2.2 Don’t pack diapers. Bring a few and buy the rest at destination country if you’re going for long trips, this will make more sense.
2.3 Command and control the packing. Don’t let the man do it! Likely, they will miss out something and when you realise it at your holiday destination… Too late. Of course, this is a generalised statement! If your spouse is better at packing and looking into everyone’s needs, then lucky you, let him do it. Point is, pack well. Not overpacked, but sufficient to keep everyone’s needs met.
3) CHOOSE THE RIGHT TIME
3.1 Choose a flight that is most comfortable for all, take into consideration everyone’s sleep/wake schedule.
3.2 Plane rides gone wrong can start all on a wrong footing. But even if that happens, its alright, which leads us to the next point.
4) LEARN THIS PHRASE “IT’S OK!”
4.1 You are already at your long-awaited destination, don’t get upset over the nitty gritty that did not go your way. If you did not get the best price, so be it. Let it go! If you got misunderstood, think about it, resolve it if possible then shrug it off. It’s ok!
4.2 Kids having melt down? Take control of the situation. Loving but firm. Don’t start blame game now.
4.3 Hubby, grandpa, child, whoever messed up something… Learn to say “it’s ok”. This is part of traveling together. 😊
5) DRAWING/WRITING BOOK
If your child is of the age to draw and write, you may want to bring a writing/drawing book along. I brought it when we went Bali and my 4 year old drew pictures of things she did. Her grandpa chipped in and coloured it with her. Little moments like these are precious.
Do not use it as an end goal in mind. Use it as a form of expression for your child. Just like you use photos and Facebook, they too can express their thoughts and feelings.
6) BE THANKFUL
For that fact that we are discussing about holiday which makes it seem like a norm, be thankful. Have you watched American Idol and X factor? Some Americans have never travelled out of their country, some Brits have not travelled out of Britain.
Do you know your friend/ neighbour haven’t travelled in a while? Don’t take things for granted. You are doing something that is truly for the privileged in this world – traveling! Moreover, you are doing it with your loved ones. You know what is precious about that? The fact that… You have loved ones. *heart*
Have a happy holiday!
~Esther Eio, Director, Curriculum Plus
Watch Out, Parents and Preschoolers!
Before we stepped into Artground, we heard children excited voices and that made my 5 year old super excited. The moment we stepped in, we saw children running around happily. Chaotic, you might say. Yet no one was hurt, children were just immersed in the open space for them. Space is something children love!
We were greeted by the space, inviting colours and some exhibits which children are welcome to interact with. That means, they can climb, play and hide in it unlike many museum exhibits which are only meant for gentle touch. The current display is “I SΦ with my Little Eye”, which looks at the golden ratio that often appears in visual patterns in the natural environment around us.
These exhibits are changed three times a year and entrance is FREE! A clean and safe environment for little crawler, walkers and runners alike. Artground is Singapore’s newest multi-disciplinary arts center designed for children 12 and under. There are 4 venues for children to explore. There is a stage with a beautiful spiral that winds up towards the stage and that is the Baby Stage, for little ones to hang out and explore.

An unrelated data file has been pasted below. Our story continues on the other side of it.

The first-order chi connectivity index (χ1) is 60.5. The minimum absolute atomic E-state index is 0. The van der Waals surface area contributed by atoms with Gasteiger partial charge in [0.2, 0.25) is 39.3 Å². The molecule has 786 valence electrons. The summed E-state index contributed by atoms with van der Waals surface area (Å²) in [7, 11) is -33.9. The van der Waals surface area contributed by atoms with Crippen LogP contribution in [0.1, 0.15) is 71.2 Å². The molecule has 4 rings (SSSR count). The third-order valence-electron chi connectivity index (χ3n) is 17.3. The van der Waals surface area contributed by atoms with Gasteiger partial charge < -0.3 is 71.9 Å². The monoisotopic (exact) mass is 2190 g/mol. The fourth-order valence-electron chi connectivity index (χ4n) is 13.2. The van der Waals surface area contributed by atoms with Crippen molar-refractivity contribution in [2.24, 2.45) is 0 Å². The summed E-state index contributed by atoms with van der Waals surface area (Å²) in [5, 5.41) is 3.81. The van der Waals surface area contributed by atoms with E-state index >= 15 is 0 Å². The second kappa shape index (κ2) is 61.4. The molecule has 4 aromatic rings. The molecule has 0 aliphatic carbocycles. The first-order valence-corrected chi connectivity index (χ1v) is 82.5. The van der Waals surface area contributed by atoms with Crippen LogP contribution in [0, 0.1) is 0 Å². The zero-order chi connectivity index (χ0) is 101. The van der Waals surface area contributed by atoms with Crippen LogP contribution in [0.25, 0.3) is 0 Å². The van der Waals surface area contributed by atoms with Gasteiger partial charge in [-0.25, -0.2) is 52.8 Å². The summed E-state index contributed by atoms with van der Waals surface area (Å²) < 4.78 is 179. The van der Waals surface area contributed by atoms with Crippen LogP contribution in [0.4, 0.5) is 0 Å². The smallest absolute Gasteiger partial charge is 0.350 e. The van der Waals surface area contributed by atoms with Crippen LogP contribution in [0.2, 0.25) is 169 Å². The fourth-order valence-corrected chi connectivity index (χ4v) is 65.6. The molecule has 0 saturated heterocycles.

The second venue is the Ground Floor, it has a climbing frame exhibits, magnetic walls, origami corner at the time of visit. It is meant for the older children to touch, feel and explore.
“Is there anything to do there?” my daughter would ask before visiting a place. Yes! Every weekend, there are activities conducted and these activities are conducted in the third venue, WhiteBox. These activities are announced two weeks in advance on their website, https://theartground.com.sg/events/category/events/ongoing-events/. There is a variety of groups and activities. Some of these events look really exciting especially for parents with a year old child who sense that the child loves exploring and wonder what you can really do; these ticketed parent-child events are a small price to pay to try out and expose your little one!
When we were there a local arts group, The Kueh Tutus, was invited and my daughter was so intrigued, she smuggled herself into group which was actually meant for the invited preschool, Cherie Hearts. The children were initially unsure or even puzzled on what they needed to do. There were two performers who wanted to find each other and they could only move if tiles were laid in front of them. Instructions were given by a recording that resembles computer games instruction. It was ingenious to combine performing arts and computer games. I was initially worried for the children and artist (it was afterall a media preview showcase) but the performers were unfazed. Some minutes on, children spoke to each other, observed and figured out how to interact with the performers who were silent. It was beautiful to watch you witness children’s thoughtful looks and finally excitement to place the mats to help the performers reach each other. Strangely, I felt relief for the performers too.
Finally, before we left, we had a little walk around The Good Garden, the fourth venue of the Artground. This is where we want to shout out to preschools! They have learning journeys with activity sheets, and currently to teach geometry (shapes) through arts and nature. Do check them out, https://theartground.com.sg/learning-journeys-isphi/ ! If you school is also interested in arts, be it visual or performing arts, Artground has another purpose of developing local artist. This means, there are in contact with a pool of local artists and they can link you with the artist and the space (themselves). It is worth thinking and exploring.